Standing at the head of the table and soaking in the hungry, expectant gazes of your friends and extended family is just not the time to discover that your chef’s knife simply isn’t up to the task of carving that perfectly roasted bird. Prepare in advance by selecting a high-quality carving set, and you’ll be turning those hungry looks into satisfied belches in no time.
A carving set belongs in every cook’s arsenal—get a good one, and you’ll find plenty of reasons to use it for more than one meal a year. Prime rib and Sunday roast chicken come to mind. There are good options available at within different price ranges (like this and this and this) so it should be easy to find one that works for you.
The basic carving set has two components: a slicing knife and a carving fork. While they come in several different shapes and sizes, there are a few key things to keep in mind when purchasing.
First, the knife should feature a long, narrow blade designed for slicing. A long knife allows you to make long, steady cuts without sawing or tearing and is essential for clean-looking, uniform slices. A straight edge is generally preferable to serrations (and is much easier to care for), and while it’s not strictly necessary, a hollow-ground edge can help keep slices from sticking to the blade.
As always, the best knife is the one that you’re comfortable holding and using. Pay attention to reviews and ratings, but you shouldn’t feel like you’re doing something wrong if you just don’t like the balance or blade geometry of a highly rated knife. Go with what works for you.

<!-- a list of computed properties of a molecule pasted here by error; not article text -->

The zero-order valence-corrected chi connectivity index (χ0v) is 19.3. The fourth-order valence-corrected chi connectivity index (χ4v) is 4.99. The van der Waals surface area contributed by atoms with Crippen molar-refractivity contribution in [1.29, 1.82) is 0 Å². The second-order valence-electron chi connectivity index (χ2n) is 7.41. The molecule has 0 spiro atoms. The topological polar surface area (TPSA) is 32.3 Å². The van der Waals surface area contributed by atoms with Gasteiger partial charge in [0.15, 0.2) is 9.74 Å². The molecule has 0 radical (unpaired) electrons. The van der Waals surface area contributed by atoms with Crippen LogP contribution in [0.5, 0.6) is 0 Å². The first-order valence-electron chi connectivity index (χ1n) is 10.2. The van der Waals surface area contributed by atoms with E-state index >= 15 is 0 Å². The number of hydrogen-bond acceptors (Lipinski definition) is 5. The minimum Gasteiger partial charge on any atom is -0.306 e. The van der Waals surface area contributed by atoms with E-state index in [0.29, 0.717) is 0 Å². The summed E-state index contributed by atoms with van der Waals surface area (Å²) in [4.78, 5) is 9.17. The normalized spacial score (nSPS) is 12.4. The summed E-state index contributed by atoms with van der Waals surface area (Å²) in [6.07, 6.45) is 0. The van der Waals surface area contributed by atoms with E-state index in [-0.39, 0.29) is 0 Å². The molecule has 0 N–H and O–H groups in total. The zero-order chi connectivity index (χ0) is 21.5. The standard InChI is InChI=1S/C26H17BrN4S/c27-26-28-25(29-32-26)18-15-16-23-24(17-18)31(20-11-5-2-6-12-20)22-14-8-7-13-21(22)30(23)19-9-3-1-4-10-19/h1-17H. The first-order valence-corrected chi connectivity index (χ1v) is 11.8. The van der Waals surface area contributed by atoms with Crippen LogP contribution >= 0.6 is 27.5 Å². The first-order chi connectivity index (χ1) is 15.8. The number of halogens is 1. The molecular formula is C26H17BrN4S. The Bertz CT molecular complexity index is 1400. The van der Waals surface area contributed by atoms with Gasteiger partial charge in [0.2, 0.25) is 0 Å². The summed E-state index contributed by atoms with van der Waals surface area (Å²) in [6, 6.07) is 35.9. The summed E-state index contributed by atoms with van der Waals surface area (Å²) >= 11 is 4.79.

The ideal carving fork should feature two long, narrow tines—you want something that will hold the meat securely without leaving huge holes in the slices—and a sturdy, comfortable handle. The fork is important because it lets you hold the meat steady without touching it directly, and it’s also great for getting those juicy slices to your guests’ plates.
Carving forks are either curved or straight—which option you should choose comes down to personal preference rather than a rule. I find curved forks make plating slightly easier, and straight forks better for steadying meat while slicing.
Either way, don’t worry too much about losing juices by piercing the meat—if you haven’t overcooked the meat and have let it rest properly, the small amount of juice loss caused by the fork isn’t going to matter.
Now that you’ve got an idea of what to look for in a carving set, make sure you check out our handy how-to carving guide for tips and tricks.
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